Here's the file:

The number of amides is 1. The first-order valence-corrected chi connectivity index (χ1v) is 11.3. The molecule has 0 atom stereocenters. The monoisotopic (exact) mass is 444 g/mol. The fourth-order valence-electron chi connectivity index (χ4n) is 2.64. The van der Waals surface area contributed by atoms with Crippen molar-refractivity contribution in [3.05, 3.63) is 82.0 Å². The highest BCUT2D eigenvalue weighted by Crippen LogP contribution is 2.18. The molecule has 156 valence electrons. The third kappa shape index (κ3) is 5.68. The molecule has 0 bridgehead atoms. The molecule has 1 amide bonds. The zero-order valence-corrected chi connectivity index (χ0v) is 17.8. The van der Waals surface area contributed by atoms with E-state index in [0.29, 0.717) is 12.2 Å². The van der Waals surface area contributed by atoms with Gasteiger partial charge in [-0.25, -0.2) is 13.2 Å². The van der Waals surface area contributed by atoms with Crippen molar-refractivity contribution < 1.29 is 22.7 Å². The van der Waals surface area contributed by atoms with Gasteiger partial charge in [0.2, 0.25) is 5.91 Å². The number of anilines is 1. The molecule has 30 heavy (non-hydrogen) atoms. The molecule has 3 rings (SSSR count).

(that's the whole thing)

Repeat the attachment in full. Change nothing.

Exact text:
The number of amides is 1. The first-order valence-corrected chi connectivity index (χ1v) is 11.3. The molecule has 0 atom stereocenters. The monoisotopic (exact) mass is 444 g/mol. The fourth-order valence-electron chi connectivity index (χ4n) is 2.64. The van der Waals surface area contributed by atoms with Crippen molar-refractivity contribution in [3.05, 3.63) is 82.0 Å². The highest BCUT2D eigenvalue weighted by Crippen LogP contribution is 2.18. The molecule has 156 valence electrons. The third kappa shape index (κ3) is 5.68. The molecule has 0 bridgehead atoms. The molecule has 1 amide bonds. The zero-order valence-corrected chi connectivity index (χ0v) is 17.8. The van der Waals surface area contributed by atoms with E-state index in [0.29, 0.717) is 12.2 Å². The van der Waals surface area contributed by atoms with Gasteiger partial charge in [-0.25, -0.2) is 13.2 Å². The van der Waals surface area contributed by atoms with Crippen molar-refractivity contribution < 1.29 is 22.7 Å². The van der Waals surface area contributed by atoms with Gasteiger partial charge in [0.2, 0.25) is 5.91 Å². The number of anilines is 1. The molecule has 30 heavy (non-hydrogen) atoms. The molecule has 3 rings (SSSR count).